• Recognizing an emerging need to adjust GDP measures to account for pollution, resource depletion, declining ecosystems and the distributive consequences of natural capital loss (Mundaca, 2014).
  • Analyzing current processes to identify who enjoys power in the status quo and who has authority and power to make needed changes (Baer, 2012).
  • Recognizing and promoting the social narrative that development should not only be efficient, but must also be fair (Green & Hay, 2015).
  • Implementing international fiscal and policy reforms concerning energy market infrastructure and use (UNEP, 2011).
  • Promoting efficiencies in health and education priority setting processes (Brown, 2015).
  • Accepting the challenge that in order to achieve a green economy, both rich and poor countries alike should adopt a fresh approach to development.

A final mechanism for change consists of investing in natural capital to protect and empower those sectors that constitute key engines of production including, agriculture, farming, fishing, water treatment and forest protection (UNEP, 2010).

However, although farming, for instance, often constitutes one of the main sources of employment for members of economically disadvantaged groups, population growth, current chemical-intensive planting practices and continuous demand for land contribute substantially to greenhouse gases emissions and to environmental degradation, including deforestation and loss of biodiversity.

As UNEP (2011) has argued, the promotion of green agriculture through innovation, investment and policy reforms will not only help to ensure food security on a sustainable basis, but also aid in reducing the external costs of the current industrial farming regimen. The UN environment agency (2011) has suggested that it is important to promote investment opportunities and policy changes that are broadly appealing internationally as well as replicable and scalable to secure a successful transition to a green global economy.

Table 1 (see below) provides, in summary fashion, the central areas in which change must occur to create the green economy sketched in this article, and outlines their potential implications for the environment and employment.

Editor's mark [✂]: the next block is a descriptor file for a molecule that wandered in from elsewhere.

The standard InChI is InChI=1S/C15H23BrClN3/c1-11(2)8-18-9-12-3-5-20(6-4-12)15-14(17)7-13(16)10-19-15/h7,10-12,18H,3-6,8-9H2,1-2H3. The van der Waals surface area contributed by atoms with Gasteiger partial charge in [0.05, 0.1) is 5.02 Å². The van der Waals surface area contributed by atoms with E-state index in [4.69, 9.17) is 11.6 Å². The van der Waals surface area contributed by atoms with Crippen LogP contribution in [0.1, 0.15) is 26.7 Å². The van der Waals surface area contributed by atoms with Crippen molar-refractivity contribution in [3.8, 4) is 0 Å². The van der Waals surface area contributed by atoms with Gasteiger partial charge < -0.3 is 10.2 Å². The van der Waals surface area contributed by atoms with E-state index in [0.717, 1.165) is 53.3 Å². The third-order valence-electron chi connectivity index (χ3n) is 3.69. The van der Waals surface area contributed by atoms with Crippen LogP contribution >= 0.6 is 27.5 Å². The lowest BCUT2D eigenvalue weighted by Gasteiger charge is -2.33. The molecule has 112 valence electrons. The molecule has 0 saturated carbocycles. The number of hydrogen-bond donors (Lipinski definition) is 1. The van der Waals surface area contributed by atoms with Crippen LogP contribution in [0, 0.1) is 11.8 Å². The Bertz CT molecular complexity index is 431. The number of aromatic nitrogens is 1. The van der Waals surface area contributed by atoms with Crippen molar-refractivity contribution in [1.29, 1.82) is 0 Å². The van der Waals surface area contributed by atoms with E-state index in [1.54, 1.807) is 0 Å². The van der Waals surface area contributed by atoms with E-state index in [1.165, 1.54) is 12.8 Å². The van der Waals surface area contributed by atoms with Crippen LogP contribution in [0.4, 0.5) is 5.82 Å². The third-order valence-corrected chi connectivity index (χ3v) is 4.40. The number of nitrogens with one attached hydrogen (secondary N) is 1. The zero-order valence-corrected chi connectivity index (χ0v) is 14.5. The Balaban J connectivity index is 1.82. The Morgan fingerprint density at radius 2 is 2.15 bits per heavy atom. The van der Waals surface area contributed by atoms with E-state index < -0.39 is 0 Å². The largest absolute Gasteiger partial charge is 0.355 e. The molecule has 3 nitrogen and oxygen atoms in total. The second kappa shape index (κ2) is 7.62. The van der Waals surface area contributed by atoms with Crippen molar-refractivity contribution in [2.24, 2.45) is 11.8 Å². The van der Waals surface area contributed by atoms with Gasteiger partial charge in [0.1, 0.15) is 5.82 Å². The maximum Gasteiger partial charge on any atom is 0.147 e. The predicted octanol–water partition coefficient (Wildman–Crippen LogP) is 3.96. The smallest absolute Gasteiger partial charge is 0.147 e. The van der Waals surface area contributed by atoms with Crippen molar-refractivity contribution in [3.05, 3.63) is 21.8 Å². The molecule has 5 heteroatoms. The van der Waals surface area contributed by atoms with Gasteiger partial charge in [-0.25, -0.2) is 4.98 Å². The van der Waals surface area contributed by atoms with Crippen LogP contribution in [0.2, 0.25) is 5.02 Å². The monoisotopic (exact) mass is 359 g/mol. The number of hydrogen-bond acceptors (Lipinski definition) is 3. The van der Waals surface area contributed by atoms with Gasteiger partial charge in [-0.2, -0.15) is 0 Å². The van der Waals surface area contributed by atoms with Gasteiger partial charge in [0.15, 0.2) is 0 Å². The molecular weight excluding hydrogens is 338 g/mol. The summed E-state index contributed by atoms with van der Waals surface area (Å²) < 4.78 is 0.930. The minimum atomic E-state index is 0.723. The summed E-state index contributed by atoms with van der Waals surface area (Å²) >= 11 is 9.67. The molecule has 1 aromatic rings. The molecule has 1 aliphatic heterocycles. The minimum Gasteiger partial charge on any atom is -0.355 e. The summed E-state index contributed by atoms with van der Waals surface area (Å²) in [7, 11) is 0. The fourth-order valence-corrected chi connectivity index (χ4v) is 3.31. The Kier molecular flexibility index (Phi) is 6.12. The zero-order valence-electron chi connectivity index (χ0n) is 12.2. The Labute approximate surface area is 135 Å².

In conclusion, it is important to recognize that a shift in current development strategies to more sustainable practices is urgently needed to prevent further global warming and irreversible ecological degradation world-wide. One feasible way of doing so is to advocate and promote the implementation of green economies as a new approach to economic and social growth.

Table 1

Mechanisms to Promote a Green Economy and their Impact

Mechanisms Impacts on Environment Impacts on Economy Impacts on Employment
No. 1. Innovation in technology fixes in order to encourage energy efficiency in:
* Transportation models.
* Waste management.
* Existing buildings modifications and future constructions regulations.
* Current manufacturing technics.
Use of inexhaustible energy obtained by natural sources, therefore, reduction of greenhouse gasses emission.

Negative Externalities: Based in prior practices, technological fixes tend to be implemented by unsustainable methods, which could damage the environment and biodiversity.

Technical fixes can represent a significant investment when implementing them, however, once implemented, those can represent a significant reduction in costs of regular use and maintenance. i.e.: solar panel implementation.

Budget limitations: Since investment is needed in order to implement technological fixes, the poorest nations will remain excluded unless global agreements are arranged.

Room for innovation: Creation of innovative managerial positions in order to achieve the established goals.

Creation of several technical positions in order to satisfy the employment demand and to guide all the technical procedures of the new implemented models.

No.2. Implementation of public policy and institutional reforms. Once measurements to account pollution, resources depletion and declining ecosystems are redesigned, it will be easier to reduce environmental impacts such as global warming and biodiversity loss. Empower the most vulnerable when creating opportunities to overcome inequality will contribute the global economic performance.

Investment will be required when implementing fiscal and policy reforms, international collaboration trades, and market infrastructure.

Once the distribution consequences of natural capital loss to the poor get recognized, equality will be promoted.